Shop price deflation eased to -0.8% YoY in August, compared to July’s decrease of -1.2%, according to BRC-NielsenIQ.
Non-food deflation slowed to -1.2%, compared to a fall of -1.8% in July.
BRC chief executive Helen Dickinson OBE says: “While it is good news that overall retail prices fell year on year, there was a slight rise in prices on the previous month. There are some modest indications that rising costs are starting to filter through into product prices. Some of the non-food categories, such as electricals, saw sharp rises in inflation compared to last year, owing to global issues from delayed shipping and shortages of microchips. Food retailers are fighting to keep their prices down as far as possible. But mounting pressures – from rising commodity and shipping costs as well as Brexit-related red tape, mean this will not be sustainable for much longer, and food price rises are likely in the coming months.
“Low prices are already under threat, and now the HGV driver shortage has created an additional problem with a shortfall of 90,000 drivers. Disruption has been limited so far, but in the run-up to Christmas the situation could get worse, and customers may see reduced choice and increased prices for their favourite products and presents. The Government must act swiftly and rapidly increase the number of HGV driving tests taking place, provide temporary visas for EU drivers, and make changes on how HGV driver training can be funded. Without Government action, it will be the British consumers who will pay the price.”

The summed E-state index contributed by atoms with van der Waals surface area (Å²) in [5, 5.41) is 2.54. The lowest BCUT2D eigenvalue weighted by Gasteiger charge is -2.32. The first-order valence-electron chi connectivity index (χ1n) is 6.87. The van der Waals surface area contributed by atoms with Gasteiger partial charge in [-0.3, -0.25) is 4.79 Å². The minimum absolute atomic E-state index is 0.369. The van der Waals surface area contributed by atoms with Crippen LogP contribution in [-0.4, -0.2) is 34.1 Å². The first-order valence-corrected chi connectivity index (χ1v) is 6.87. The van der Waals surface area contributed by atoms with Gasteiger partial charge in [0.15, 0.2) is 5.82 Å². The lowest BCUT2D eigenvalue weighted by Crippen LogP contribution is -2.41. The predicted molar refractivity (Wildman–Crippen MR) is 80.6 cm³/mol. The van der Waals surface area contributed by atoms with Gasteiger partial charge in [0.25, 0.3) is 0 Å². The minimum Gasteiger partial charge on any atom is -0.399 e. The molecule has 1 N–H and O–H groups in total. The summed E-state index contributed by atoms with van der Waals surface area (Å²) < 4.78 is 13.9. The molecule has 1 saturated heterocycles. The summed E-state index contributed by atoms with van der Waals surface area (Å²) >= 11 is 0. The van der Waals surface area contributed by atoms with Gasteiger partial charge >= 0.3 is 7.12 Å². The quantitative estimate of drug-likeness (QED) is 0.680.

Mike Watkins, head of retailer and business insight, NielsenIQ, adds: “The good news for shoppers is that shop price inflation remains below consumer price inflation and any moderate increases in prices are being driven by wider economic conditions and seasonal supply changes. With shoppers now returning from their summer holidays many will be reviewing their household budgets. So the next few months will be an important time for retailers to keep prices stable by absorbing as much of any increase in their supply chain costs as possible.”